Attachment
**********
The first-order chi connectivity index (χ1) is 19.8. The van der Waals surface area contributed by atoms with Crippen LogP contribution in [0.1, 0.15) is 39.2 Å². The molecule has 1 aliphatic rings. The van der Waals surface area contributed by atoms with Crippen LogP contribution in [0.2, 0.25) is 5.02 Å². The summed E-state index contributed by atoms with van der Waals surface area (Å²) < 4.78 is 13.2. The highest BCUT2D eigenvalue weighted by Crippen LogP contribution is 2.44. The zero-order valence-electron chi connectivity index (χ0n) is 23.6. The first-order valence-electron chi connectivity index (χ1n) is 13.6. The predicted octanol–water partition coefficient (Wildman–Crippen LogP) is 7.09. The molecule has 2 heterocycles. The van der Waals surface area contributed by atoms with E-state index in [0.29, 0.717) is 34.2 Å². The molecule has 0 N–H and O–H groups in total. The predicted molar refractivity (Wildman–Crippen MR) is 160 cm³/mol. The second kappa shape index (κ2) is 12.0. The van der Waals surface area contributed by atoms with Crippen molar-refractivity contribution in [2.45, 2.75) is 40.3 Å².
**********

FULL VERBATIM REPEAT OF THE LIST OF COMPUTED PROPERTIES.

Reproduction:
The first-order chi connectivity index (χ1) is 19.8. The van der Waals surface area contributed by atoms with Crippen LogP contribution in [0.1, 0.15) is 39.2 Å². The molecule has 1 aliphatic rings. The van der Waals surface area contributed by atoms with Crippen LogP contribution in [0.2, 0.25) is 5.02 Å². The summed E-state index contributed by atoms with van der Waals surface area (Å²) < 4.78 is 13.2. The highest BCUT2D eigenvalue weighted by Crippen LogP contribution is 2.44. The zero-order valence-electron chi connectivity index (χ0n) is 23.6. The first-order valence-electron chi connectivity index (χ1n) is 13.6. The predicted octanol–water partition coefficient (Wildman–Crippen LogP) is 7.09. The molecule has 2 heterocycles. The van der Waals surface area contributed by atoms with E-state index in [0.29, 0.717) is 34.2 Å². The molecule has 0 N–H and O–H groups in total. The predicted molar refractivity (Wildman–Crippen MR) is 160 cm³/mol. The second kappa shape index (κ2) is 12.0. The van der Waals surface area contributed by atoms with Crippen molar-refractivity contribution in [2.45, 2.75) is 40.3 Å².